F-15C’s one and only mission: Shoot down other airplanes
The F-15C can hit supersonic speeds and fire air-to-air missiles, and is outfitted with 20-millimeter cannon. It is expensive to operate, costing nearly $25,000 per flight hour, according to the Guard.
“That jet has one mission and one mission alone – to go up and shoot down other airplanes,” said retired Gen. Dave Bakos.
At Fresno, the jets are used to train pilots for combat. Some are kept on around-the-clock alert to respond immediately to attacks by enemy aircraft on orders from the Pentagon as part of NORAD. That federal alert mission is separate from any use of the jets for civilian purposes.
Army Lt. Col. Christian Mitchell, a Pentagon spokesman, said deploying the jet “for dispersing crowds would not be an appropriate use of the F-15.”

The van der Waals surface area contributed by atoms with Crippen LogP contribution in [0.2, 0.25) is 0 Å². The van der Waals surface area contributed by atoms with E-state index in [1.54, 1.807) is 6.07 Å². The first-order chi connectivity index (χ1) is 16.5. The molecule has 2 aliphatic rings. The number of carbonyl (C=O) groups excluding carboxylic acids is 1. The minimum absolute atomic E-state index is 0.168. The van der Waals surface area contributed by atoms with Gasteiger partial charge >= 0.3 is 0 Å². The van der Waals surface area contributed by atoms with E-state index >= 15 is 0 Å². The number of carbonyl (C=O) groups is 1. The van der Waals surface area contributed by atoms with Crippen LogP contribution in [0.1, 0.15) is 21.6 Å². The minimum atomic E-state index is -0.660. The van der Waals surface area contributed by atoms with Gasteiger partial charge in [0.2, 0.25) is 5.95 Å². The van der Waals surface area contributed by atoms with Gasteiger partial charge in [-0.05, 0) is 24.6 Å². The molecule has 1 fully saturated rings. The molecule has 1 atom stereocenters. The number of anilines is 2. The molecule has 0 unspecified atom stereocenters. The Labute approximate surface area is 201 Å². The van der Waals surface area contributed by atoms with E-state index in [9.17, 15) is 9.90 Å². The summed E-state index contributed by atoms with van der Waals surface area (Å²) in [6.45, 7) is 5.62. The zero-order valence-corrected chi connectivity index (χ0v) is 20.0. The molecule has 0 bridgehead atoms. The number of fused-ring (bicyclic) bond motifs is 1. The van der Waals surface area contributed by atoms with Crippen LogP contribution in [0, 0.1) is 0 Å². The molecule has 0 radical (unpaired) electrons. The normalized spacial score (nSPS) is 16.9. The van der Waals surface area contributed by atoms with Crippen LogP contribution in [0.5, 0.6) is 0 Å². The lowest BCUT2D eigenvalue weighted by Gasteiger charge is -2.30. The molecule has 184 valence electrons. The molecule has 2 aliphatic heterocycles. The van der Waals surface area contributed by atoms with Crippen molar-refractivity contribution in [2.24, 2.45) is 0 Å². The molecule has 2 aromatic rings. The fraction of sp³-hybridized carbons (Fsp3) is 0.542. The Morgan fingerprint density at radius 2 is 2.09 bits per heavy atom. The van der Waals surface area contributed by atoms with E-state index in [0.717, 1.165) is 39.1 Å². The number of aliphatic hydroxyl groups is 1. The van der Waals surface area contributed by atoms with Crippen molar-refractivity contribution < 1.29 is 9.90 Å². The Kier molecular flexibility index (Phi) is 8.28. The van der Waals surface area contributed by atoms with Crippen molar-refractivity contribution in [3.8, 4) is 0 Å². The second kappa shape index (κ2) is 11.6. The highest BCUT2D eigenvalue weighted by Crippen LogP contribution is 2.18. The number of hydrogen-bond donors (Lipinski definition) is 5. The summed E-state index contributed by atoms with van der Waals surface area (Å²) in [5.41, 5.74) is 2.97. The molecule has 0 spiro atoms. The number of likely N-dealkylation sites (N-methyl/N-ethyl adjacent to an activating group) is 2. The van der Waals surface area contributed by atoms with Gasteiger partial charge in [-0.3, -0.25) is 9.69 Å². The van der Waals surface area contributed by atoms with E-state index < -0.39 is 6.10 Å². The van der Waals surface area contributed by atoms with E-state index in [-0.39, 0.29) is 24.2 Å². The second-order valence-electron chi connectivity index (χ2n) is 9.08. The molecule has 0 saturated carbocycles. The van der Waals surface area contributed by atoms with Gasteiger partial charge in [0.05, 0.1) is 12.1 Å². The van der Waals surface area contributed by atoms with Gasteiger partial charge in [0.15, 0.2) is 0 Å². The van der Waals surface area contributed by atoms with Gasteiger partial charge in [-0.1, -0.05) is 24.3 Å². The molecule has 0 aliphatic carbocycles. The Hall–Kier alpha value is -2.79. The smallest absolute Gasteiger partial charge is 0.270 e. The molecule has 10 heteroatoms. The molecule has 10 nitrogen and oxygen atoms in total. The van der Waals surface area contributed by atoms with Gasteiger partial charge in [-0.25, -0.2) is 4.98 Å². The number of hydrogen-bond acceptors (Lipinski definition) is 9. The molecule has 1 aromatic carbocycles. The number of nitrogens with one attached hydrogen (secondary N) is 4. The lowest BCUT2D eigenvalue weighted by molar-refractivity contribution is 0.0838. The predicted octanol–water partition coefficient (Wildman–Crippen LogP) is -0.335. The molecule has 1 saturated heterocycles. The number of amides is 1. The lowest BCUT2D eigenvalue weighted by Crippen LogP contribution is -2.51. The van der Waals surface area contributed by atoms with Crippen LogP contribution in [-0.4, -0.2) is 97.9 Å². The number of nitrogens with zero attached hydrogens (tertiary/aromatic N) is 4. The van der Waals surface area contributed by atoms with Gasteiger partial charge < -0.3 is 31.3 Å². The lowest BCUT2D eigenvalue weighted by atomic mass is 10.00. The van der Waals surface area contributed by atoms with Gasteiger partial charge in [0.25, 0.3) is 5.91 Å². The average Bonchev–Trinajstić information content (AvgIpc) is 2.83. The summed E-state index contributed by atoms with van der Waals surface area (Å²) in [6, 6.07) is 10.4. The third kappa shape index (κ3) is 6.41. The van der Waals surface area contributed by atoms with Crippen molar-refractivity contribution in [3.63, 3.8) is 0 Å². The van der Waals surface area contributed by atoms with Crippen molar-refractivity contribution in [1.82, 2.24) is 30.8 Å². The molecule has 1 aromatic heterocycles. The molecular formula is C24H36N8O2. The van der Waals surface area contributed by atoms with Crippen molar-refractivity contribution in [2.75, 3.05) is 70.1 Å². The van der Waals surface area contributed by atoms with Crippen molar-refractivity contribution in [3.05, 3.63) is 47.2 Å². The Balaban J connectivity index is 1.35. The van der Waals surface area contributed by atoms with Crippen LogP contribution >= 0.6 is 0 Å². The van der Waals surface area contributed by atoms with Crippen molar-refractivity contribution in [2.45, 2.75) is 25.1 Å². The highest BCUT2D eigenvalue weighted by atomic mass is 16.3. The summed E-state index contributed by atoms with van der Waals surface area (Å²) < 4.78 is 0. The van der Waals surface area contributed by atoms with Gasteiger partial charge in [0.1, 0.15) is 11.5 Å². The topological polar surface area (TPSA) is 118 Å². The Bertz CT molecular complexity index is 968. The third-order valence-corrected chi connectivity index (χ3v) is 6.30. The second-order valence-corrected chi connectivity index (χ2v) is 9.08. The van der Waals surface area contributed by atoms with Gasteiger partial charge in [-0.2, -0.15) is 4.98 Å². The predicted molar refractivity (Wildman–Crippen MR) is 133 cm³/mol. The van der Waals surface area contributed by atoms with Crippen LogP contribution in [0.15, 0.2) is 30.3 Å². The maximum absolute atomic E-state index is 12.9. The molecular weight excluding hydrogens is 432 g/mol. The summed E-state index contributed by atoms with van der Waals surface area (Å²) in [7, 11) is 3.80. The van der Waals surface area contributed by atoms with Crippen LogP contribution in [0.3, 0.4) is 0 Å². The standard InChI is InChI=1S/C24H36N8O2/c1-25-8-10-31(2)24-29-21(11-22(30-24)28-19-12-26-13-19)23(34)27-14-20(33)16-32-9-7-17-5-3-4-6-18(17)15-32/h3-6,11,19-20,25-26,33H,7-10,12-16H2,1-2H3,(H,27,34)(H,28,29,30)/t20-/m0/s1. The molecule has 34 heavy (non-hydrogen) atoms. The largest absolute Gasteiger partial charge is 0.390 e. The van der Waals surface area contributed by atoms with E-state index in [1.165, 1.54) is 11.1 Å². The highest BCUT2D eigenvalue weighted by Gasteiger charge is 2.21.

Dan Woodside, a retired Guard pilot who has flown the F-15C, said that on the few occasions the fighter jet was deployed to assess earthquake damage, it proved nearly useless because it isn’t designed for that purpose. The jet has a camera-equipped targeting pod to zero in on enemy aircraft in flight, but F-15C pilots are not trained to use it for air-to-ground surveillance, Woodside said.
Woodside, who held the rank of major, said he “absolutely would have disobeyed” any order to use an F-15C to buzz a civilian crowd during unrest.
“The decibel level alone from an F-15C demonstrating a show of force can break windows, set off car alarms and cause more fear than shouting ‘fire’ in a crowded theater,” he said.